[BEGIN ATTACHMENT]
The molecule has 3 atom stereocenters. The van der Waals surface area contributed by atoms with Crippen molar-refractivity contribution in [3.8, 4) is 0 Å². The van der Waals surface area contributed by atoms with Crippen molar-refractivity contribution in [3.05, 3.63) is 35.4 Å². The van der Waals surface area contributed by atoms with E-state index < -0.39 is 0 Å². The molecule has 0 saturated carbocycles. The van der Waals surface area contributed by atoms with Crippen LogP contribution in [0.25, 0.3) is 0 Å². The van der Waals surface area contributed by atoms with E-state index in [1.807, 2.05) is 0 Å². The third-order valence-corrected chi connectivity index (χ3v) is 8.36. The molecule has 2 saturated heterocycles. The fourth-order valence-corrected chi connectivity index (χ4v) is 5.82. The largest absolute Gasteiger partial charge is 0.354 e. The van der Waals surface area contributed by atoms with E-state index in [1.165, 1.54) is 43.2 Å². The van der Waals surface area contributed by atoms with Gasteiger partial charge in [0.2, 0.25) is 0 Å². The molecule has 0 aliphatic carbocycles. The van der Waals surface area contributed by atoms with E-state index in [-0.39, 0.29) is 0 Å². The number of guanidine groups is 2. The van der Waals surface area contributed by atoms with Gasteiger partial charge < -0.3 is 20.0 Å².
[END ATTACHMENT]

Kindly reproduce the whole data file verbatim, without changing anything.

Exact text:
The molecule has 3 atom stereocenters. The van der Waals surface area contributed by atoms with Crippen molar-refractivity contribution in [3.8, 4) is 0 Å². The van der Waals surface area contributed by atoms with Crippen molar-refractivity contribution in [3.05, 3.63) is 35.4 Å². The van der Waals surface area contributed by atoms with E-state index < -0.39 is 0 Å². The molecule has 0 saturated carbocycles. The van der Waals surface area contributed by atoms with Crippen LogP contribution in [0.25, 0.3) is 0 Å². The van der Waals surface area contributed by atoms with E-state index in [1.807, 2.05) is 0 Å². The third-order valence-corrected chi connectivity index (χ3v) is 8.36. The molecule has 2 saturated heterocycles. The fourth-order valence-corrected chi connectivity index (χ4v) is 5.82. The largest absolute Gasteiger partial charge is 0.354 e. The van der Waals surface area contributed by atoms with E-state index in [1.165, 1.54) is 43.2 Å². The van der Waals surface area contributed by atoms with Gasteiger partial charge in [0.2, 0.25) is 0 Å². The molecule has 0 aliphatic carbocycles. The van der Waals surface area contributed by atoms with E-state index in [-0.39, 0.29) is 0 Å². The number of guanidine groups is 2. The van der Waals surface area contributed by atoms with Gasteiger partial charge < -0.3 is 20.0 Å².